Page 108

seeking the path

p. 310/18-28

p. 311/34-35

p. 312/20-23


other human beings?]: For all this see NoD, paramattha sacca para a5. From a puthujjana’s point of view, Balfour’s objections are valid—‘self’ cannot be divided into separate ‘selves’, and yet the Sally Beauchamp case requires it. The same dilemma occurs in the puthujjana’s reflexion—see a note on pa†iccasamuppåda para 24. This paradox cannot be resolved in the sphere of the puthujjana. If Gurney is right, that is only because he has, in fact, failed to appreciate Balfour’s dilemma. Gurney is right for the wrong reason; Balfour is wrong for the right reason: neither is right for the right reason. [… when some one, hesitating what course of action he shall adopt, says, ‘I was in two minds about it’ … nobody would seriously suggest that an interaction between two distinct selves is involved. The duality is in the thought, not in the thinker …]: This won’t do. Who or what is the thinker? [Among these other selves it occupies a position of primacy, and in normal conditions is in supreme control of the organism.]: This is quite mistaken. Each individual (which for Balfour is a ‘self’) is a totality, and there cannot be primacy amongst totalities. Balfour has simply re-introduced in another form the problem (the ‘paradox’ of p. 306) he is attempting to solve. [but unless the modification appears to the primary self to be impressed upon it from without by something other than itself, its thoughts will be for it its own thoughts, and will carry with them no objective significance.]: All thoughts have objective significance, i.e. the expression ‘its own thoughts’ in this context is meaningless. More exactly, all thoughts are objective and all thoughts are ‘mine’, and it is not legitimate to divide thoughts into those that are objective and those that are mine. The notion of subjectivity (i.e. reflexively) created thoughts is a pure invention. All that reflexion can do is to bring potential (or latent) thoughts (i.e. images) into actuality. How can a thought be created ex nihilo? But this does not mean that all images are recovered memories of reality. Imaginary things exist in their own right, no less than real things, and both are objective.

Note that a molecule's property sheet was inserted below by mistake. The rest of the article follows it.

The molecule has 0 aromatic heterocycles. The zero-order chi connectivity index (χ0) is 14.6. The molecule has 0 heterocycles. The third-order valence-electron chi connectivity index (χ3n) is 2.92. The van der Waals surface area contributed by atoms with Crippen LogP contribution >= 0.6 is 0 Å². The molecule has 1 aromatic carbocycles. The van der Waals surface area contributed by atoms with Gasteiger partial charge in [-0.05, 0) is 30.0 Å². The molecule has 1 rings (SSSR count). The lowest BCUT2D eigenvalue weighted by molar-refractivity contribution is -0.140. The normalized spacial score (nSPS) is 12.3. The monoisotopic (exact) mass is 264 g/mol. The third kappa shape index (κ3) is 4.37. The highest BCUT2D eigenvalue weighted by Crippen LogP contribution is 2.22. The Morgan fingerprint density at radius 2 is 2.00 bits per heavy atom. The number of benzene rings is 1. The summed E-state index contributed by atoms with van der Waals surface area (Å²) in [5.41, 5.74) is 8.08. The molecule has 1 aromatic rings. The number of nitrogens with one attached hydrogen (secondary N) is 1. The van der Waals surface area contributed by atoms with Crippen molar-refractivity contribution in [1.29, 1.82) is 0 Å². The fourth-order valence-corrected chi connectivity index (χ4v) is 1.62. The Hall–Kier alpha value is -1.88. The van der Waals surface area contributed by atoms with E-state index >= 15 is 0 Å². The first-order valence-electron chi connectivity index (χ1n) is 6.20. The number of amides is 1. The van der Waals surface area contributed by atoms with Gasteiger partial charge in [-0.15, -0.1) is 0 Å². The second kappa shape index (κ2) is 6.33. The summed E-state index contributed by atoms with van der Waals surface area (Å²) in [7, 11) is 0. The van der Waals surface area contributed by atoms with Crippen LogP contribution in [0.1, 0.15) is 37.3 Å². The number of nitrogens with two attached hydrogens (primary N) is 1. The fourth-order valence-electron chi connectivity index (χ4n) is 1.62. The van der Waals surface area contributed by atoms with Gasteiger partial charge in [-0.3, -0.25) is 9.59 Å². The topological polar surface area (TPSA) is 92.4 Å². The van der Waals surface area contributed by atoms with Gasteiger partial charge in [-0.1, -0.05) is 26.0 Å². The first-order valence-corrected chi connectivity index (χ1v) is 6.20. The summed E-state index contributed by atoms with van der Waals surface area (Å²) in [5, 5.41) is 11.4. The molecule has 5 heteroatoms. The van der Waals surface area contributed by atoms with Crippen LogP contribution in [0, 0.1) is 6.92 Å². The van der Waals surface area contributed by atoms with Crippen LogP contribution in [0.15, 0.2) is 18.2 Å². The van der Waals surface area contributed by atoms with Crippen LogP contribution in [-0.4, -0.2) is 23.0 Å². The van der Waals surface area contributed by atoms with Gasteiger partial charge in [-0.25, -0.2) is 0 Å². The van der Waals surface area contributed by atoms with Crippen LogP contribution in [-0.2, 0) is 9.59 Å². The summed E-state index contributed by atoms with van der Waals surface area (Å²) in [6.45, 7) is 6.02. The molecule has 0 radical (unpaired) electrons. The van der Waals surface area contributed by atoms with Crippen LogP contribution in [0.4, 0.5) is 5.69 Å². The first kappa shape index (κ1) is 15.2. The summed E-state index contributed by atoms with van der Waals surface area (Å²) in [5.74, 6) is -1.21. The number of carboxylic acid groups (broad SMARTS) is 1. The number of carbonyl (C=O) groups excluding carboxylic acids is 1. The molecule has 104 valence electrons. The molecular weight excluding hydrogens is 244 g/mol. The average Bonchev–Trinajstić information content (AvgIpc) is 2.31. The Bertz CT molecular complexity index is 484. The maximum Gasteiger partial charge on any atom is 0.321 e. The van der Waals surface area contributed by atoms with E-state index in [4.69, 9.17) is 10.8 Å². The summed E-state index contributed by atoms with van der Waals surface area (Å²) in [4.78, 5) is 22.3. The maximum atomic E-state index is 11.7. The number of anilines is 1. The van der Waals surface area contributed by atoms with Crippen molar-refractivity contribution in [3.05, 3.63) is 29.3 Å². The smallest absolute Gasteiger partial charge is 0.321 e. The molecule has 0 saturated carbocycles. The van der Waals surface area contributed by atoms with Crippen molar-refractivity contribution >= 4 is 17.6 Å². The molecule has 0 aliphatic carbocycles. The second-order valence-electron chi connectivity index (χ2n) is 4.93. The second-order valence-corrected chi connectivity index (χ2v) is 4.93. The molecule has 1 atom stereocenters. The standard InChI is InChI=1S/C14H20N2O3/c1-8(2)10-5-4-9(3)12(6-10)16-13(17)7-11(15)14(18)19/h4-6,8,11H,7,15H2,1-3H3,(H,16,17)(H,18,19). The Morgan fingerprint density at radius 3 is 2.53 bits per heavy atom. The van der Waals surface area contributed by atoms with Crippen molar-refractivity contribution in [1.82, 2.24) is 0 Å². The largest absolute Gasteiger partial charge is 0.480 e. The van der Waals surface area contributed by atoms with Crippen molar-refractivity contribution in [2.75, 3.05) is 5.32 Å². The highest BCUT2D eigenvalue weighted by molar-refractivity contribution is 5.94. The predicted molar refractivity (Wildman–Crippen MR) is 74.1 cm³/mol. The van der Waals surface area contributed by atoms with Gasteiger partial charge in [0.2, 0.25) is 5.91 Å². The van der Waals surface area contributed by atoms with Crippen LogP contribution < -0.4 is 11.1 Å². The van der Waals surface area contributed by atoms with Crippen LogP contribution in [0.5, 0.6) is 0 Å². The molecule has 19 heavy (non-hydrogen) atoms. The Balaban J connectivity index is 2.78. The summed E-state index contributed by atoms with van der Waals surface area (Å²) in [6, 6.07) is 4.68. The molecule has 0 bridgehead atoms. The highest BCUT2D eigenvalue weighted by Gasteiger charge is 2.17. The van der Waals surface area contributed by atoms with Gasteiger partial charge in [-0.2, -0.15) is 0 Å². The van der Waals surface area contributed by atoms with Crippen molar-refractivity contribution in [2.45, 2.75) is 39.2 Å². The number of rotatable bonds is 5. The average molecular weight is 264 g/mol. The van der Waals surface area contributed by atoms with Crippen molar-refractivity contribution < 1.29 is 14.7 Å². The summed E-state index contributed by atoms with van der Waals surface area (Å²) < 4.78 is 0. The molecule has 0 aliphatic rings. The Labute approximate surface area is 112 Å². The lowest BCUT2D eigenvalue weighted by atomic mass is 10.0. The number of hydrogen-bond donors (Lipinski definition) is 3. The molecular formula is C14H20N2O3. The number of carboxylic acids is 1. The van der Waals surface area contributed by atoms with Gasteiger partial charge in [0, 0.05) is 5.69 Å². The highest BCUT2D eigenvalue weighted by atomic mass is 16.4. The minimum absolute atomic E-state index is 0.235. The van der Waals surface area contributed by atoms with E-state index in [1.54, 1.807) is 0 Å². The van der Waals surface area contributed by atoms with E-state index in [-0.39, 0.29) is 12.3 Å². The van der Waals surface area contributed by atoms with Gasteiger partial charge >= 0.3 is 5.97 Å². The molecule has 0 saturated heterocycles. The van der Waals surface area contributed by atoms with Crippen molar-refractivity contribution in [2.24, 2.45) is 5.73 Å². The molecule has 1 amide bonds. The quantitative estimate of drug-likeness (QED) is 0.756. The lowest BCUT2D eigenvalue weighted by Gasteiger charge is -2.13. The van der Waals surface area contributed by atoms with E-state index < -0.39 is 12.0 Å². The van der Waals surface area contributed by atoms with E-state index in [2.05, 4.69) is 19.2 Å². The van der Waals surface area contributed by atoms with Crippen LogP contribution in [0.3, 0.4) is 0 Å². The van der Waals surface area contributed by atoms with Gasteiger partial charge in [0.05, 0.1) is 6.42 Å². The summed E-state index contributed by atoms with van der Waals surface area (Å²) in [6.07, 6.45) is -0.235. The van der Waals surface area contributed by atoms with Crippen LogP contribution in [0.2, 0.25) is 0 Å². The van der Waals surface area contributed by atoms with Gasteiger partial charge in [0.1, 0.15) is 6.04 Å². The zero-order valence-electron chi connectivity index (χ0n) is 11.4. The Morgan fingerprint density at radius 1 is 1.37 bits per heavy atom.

Early Writings (Seeking the Path - Ñāṇavīra Thera)  

Part B includes two early essays (Nibbana and Anatta and Sketch for a Proof of Rebirth) as well as notes from a Commonplace Book and Margina...